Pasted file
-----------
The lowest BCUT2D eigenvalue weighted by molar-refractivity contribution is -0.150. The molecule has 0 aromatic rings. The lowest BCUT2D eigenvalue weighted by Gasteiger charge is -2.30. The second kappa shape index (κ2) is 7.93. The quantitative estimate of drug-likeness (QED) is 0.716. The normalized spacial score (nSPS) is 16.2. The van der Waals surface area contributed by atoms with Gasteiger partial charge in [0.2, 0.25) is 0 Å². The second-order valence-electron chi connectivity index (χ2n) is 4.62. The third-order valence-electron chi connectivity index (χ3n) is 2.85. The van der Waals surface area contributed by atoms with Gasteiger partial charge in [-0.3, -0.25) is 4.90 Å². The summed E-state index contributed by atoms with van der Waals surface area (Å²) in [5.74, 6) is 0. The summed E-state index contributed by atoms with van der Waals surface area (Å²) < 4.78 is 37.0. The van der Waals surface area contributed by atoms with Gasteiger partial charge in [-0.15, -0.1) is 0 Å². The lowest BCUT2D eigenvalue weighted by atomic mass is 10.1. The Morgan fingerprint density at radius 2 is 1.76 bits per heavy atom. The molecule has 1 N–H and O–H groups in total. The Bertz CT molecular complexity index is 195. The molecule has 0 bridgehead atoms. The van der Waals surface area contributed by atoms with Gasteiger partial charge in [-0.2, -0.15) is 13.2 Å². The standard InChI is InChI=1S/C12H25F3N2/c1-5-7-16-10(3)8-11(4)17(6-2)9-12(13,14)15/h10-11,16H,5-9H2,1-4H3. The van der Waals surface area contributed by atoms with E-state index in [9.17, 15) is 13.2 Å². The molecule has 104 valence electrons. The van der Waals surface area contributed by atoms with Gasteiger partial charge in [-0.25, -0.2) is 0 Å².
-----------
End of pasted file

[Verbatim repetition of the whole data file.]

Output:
The lowest BCUT2D eigenvalue weighted by molar-refractivity contribution is -0.150. The molecule has 0 aromatic rings. The lowest BCUT2D eigenvalue weighted by Gasteiger charge is -2.30. The second kappa shape index (κ2) is 7.93. The quantitative estimate of drug-likeness (QED) is 0.716. The normalized spacial score (nSPS) is 16.2. The van der Waals surface area contributed by atoms with Gasteiger partial charge in [0.2, 0.25) is 0 Å². The second-order valence-electron chi connectivity index (χ2n) is 4.62. The third-order valence-electron chi connectivity index (χ3n) is 2.85. The van der Waals surface area contributed by atoms with Gasteiger partial charge in [-0.3, -0.25) is 4.90 Å². The summed E-state index contributed by atoms with van der Waals surface area (Å²) in [5.74, 6) is 0. The summed E-state index contributed by atoms with van der Waals surface area (Å²) < 4.78 is 37.0. The van der Waals surface area contributed by atoms with Gasteiger partial charge in [-0.15, -0.1) is 0 Å². The lowest BCUT2D eigenvalue weighted by atomic mass is 10.1. The Morgan fingerprint density at radius 2 is 1.76 bits per heavy atom. The molecule has 1 N–H and O–H groups in total. The Bertz CT molecular complexity index is 195. The molecule has 0 bridgehead atoms. The van der Waals surface area contributed by atoms with Gasteiger partial charge in [-0.2, -0.15) is 13.2 Å². The standard InChI is InChI=1S/C12H25F3N2/c1-5-7-16-10(3)8-11(4)17(6-2)9-12(13,14)15/h10-11,16H,5-9H2,1-4H3. The van der Waals surface area contributed by atoms with E-state index in [9.17, 15) is 13.2 Å². The molecule has 104 valence electrons. The van der Waals surface area contributed by atoms with Gasteiger partial charge in [-0.25, -0.2) is 0 Å².